The girl takes my pause as permission to speak. “They’re still looking for your watch. Well, they say they are.” She looks around before leaning in close, as though she’s about to share a password in an old spy film. “I think the little foreign one’s had it.” She looks at me significantly, like she’s just told me who did the Ripper murders, and leans back. Daft cow.
I look around the room, seeking support. Maybe someone else can take this odd lady off my hands for a spell, give me a break. I don’t begrudge her some company, poor soul, but surely I’ve done my bit by now. There’s a bunch of old codgers sat about the room, but they’re all ostentatiously ignoring the woman and me, staring blankly at the telly on the wall instead. Can’t say I blame them, really, it’s no more their responsibility than it is mine. Still, I think it’s time I wrapped things up. I’ll go and find Carole, and we’ll get some dinner together. Maybe I’ll treat us to fish and chips on the prom, if it’s nice outside. Heaven knows when we did that last.
“Well, it’s been lovely chatting to you, but I must go and find my wife. If you’ll excuse me…”
I start to lever myself up out of the low chair, but when I place my hand on the arm, the woman puts her own hand over it. A bit surprised, I look at her, and she’s got this peculiar expression on her face, like she’s sad about something but resigned to it as well. It’s the most intelligent expression I’ve seen her pull all day.
“Mum’s gone, dad. Do you remember? Mum isn’t with us any more.”
At first, of course, I don’t know what she’s talking about. I find myself looking around the room for help once more, at all those daft, mute old buggers staring at the idiot box. Then the penny drops, and I know where I am.
I look back at the strange woman holding my hand. Now I’m really looking, I can see traces of Carole in her face, underneath those extra pounds of flesh. She looks tired. There’s no ring on her finger. What did I do wrong, raising her, that she’s so unhappy now?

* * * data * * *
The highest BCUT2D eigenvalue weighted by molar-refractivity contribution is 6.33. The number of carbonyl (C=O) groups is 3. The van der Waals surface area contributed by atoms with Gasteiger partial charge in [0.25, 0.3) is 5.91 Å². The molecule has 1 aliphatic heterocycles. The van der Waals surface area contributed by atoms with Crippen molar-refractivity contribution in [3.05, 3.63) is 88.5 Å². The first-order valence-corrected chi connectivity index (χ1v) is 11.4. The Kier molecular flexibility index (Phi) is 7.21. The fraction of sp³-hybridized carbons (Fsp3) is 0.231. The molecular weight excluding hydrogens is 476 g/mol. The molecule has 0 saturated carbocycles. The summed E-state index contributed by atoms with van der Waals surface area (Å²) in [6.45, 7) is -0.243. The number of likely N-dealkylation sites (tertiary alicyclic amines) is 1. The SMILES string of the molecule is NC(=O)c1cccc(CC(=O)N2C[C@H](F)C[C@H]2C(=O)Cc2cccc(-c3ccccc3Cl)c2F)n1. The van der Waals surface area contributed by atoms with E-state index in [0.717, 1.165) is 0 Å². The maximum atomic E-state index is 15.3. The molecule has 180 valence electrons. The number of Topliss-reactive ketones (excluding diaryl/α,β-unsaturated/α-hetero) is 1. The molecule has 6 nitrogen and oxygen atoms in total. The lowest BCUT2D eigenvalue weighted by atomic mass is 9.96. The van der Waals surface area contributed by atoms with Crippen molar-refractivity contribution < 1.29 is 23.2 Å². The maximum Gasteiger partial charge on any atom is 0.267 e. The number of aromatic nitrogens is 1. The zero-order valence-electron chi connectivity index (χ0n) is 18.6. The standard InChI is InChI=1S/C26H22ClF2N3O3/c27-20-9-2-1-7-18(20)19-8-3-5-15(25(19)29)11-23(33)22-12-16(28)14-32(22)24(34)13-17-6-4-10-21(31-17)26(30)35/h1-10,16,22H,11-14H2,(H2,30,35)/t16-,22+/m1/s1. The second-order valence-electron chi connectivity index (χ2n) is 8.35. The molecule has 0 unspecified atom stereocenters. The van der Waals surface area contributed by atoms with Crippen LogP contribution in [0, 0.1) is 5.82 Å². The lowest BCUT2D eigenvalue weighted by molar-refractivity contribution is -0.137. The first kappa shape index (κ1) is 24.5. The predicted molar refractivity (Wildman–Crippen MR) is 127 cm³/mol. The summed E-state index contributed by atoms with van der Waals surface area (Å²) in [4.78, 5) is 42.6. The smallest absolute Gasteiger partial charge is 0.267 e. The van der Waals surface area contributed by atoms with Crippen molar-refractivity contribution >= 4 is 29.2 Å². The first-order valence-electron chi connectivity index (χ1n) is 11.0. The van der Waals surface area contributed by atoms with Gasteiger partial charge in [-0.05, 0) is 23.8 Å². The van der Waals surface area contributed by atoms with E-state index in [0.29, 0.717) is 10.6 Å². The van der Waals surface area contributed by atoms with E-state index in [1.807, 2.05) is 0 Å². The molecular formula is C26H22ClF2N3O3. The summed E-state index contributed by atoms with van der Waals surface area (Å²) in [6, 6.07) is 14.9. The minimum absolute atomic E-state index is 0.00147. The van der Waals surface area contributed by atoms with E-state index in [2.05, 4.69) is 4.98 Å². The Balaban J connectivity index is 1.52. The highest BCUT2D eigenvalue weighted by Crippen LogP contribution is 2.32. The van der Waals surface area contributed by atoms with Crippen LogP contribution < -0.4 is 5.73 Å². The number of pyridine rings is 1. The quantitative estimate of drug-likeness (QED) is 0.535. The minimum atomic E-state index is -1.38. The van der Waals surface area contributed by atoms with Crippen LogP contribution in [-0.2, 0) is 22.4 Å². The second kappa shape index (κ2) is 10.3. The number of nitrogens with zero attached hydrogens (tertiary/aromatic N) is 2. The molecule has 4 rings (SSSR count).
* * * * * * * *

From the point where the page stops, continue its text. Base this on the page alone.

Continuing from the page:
The understanding must have percolated through to my face, because she looks away, suddenly uncomfortable with her old dad now that he’s finally showing some real emotion. Tears are nettling at the backs of my eyes, though I’m damned if I’ll make a show of myself in this room full of bloody mannequins.
“Anyway, dad, it’s about time I was pushing on. Shoes to buy, you know how it is. I’ll see you after dinner tomorrow, same as always.”
She has a fragile smile on her face, trying to make light of things. I hold on to her hand for a moment. I want to ask her if she comes every day. More to the point, I want to ask her if we go through this routine every day. Do I have a lucid spell every time, or only rarely? Are they getting further apart? How often has she had to explain to me that my wife’s dead? How often do we both have to go through this miserable process?
I try to find the words but they don’t come. I find myself saying the only phrase that comes to mind.
“I love you, Carole.”
My daughter, whatever her name is, seems to accept this. She pats my hand. “I love you too, dad.” Then she walks away, leaving me on my own to grieve for Carole, who died who knows how long ago. For me, it might as well have been today. Which will I forget first – that I have a daughter, or that I haven’t got a wife? Will I forget tonight, or today, only for the two of us to go through it all again tomorrow, like clockwork dancers slowly winding down our interminable routine?
I’m an atheist. Have been since the war. I don’t believe in hell.
I’m sitting alone in a room filled with other useless old folk. They all stare gormlessly at the television, showing no more sign of life than potted plants. I sit with my thoughts for what, to me at least, seems to be a very long time.